NAIROBI, Kenya, Apr 9 – French-Canadian hotelier Serge Simard is a man whose carrier spanning 30 years has grown through a deep passion and enthusiasm for his job. Simad discovered his calling at the tender age of 17 almost by sheer coincidence, but once he did it was a case of ‘love at first job’ attempt.
Born in Montréal about 50 years ago, Simard began his illustrious career as a dish washer at a fancy resort in Canada and just one experience at the hotel was enough conviction for him to beg leave from school over the weekends to attend to what he had identified as his true calling.
Q: Describe the early days of your career?
A: Unfortunately my family couldn’t afford to send me to the university so I began washing dishes in a fancy restaurant part time while in high school. And while at it I realized that I enjoyed the job so much that I asked the principle at my school to allow me to skip school on Fridays so that I work through the weekend.
In two weeks time, I was moved to the kitchen and then the restaurant, worked in accounting then as a sales manager. By 22, I had made it to Director for Catering and Conferencing Services at the (hotel) chain. At this position I was managing over 100 people.
Interestingly despite not having a degree I grew up very fast in the business by ensuring that I always had a mentor. I always took a course when I needed to and you know when you love something it’s so easy to learn. I had passion, more passion and more passion for what I was doing.
Q: Has the lack of a degree in any way hampered your career growth over the period?
A: I have never looked for a job. Except the first job when I was a dishwasher. You get into the industry and you get to meet everyone and as a result your passion and good performance, (the contacts) keep on referring you for jobs when they arise.
Q: Why the particular interest in food and beverage?
A: Food is like the ‘sex appeal’ of the hotel business. You always remember a hotel for the good food it serves and because the waiter has in mind what you drink and the way you like it. That is the culture I would like to instill as the new In-Charge of the Fairmont chain.
Q: Considering you have worked almost all over the world and especially in the more developed countries why did you choose to come to Africa?
A: Over the last 10 years, I was Vice President of Food and Beverage of Fairmont Global. We opened many hotels around the world. While in that position I was always on the road traveling like a mad man. I finally got tired and so I asked my boss if I could go back to operations. So when this position opened up I took it. My wife is born in Uganda and so coming back to Africa is like one of the best things ever for her.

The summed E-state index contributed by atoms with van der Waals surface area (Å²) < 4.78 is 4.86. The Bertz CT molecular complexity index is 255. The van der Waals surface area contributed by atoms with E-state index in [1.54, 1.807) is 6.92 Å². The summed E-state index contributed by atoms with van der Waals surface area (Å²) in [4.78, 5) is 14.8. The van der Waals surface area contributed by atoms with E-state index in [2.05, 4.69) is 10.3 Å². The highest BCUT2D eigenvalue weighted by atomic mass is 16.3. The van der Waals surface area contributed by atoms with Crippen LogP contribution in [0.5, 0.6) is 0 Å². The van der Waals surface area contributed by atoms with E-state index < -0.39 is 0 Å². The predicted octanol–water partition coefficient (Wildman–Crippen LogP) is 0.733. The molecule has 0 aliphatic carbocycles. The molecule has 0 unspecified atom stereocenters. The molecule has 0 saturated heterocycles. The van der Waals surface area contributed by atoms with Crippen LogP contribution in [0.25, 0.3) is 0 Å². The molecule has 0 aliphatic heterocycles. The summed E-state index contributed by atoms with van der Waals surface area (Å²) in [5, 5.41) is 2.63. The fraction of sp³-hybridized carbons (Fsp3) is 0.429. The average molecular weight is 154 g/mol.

Q: How has your experience been since you came into the country?
A: My experience has been very positive. I have met quite a number of key people in the industry and I continue to meet them. I have also visited a number of the local lodges which I must admit are quite good. My children are also dying to come for their first safari ever.
Q: What are your plans for the East African Fairmont Chain as the Vice President Food and Beverage?
A: My first priority is to understand the East African tourism market as you know the world economy is in a bad situation currently.
It is also time for me to go out and meet all the important people in this business which I will do through hosting various networking events, especially at the Norfolk.
I want to use food as the point of difference from other hotels in the country. I want people to feel at home when they come to our hotel. I want to run ‘status’ hotels.
On the other hand my responsibility is anything Sub-Saharan and we are looking for opportunities in South Africa, Seychelles Mauritius and this will involve talking to investors and looking for opportunities in these countries.
Q: What is your first impression of the Kenyan Tourism industry?
A: Kenyans are very hospitable and welcome, the weather is beautiful and the variety in the product range is unbeatable. From safari, to culture and the beach plus the animals.
Q: What would you say are your strengths as a chain Manager?
A:I work very closely with my colleagues. I am very involved. The much you try to understand your customer is the much you need to understand your colleagues.
I like training and am a maniac at understanding how my customers like their drink and food.
I don’t understand ‘second best’. I don’t believe in the cliché that ‘this is Africa ‘so we can cut corners.
Q: Your weaknesses?
A: Since I don’t accept second best, I can be portrayed as a very demanding man. But I think if you keep on asking and demanding you get the best.
Q: What do you look for in a prospective employee?
A: I hire people because of their attitude. I have hired people though I don’t have a position for them to fill. But because of their positive attitude I hire them then look for the position.
If you hire someone with a positive attitude and quality-driven you get quality through consistency, managing people closely and surrounding yourself with the absolute best
The secret of a successful leader is his management team.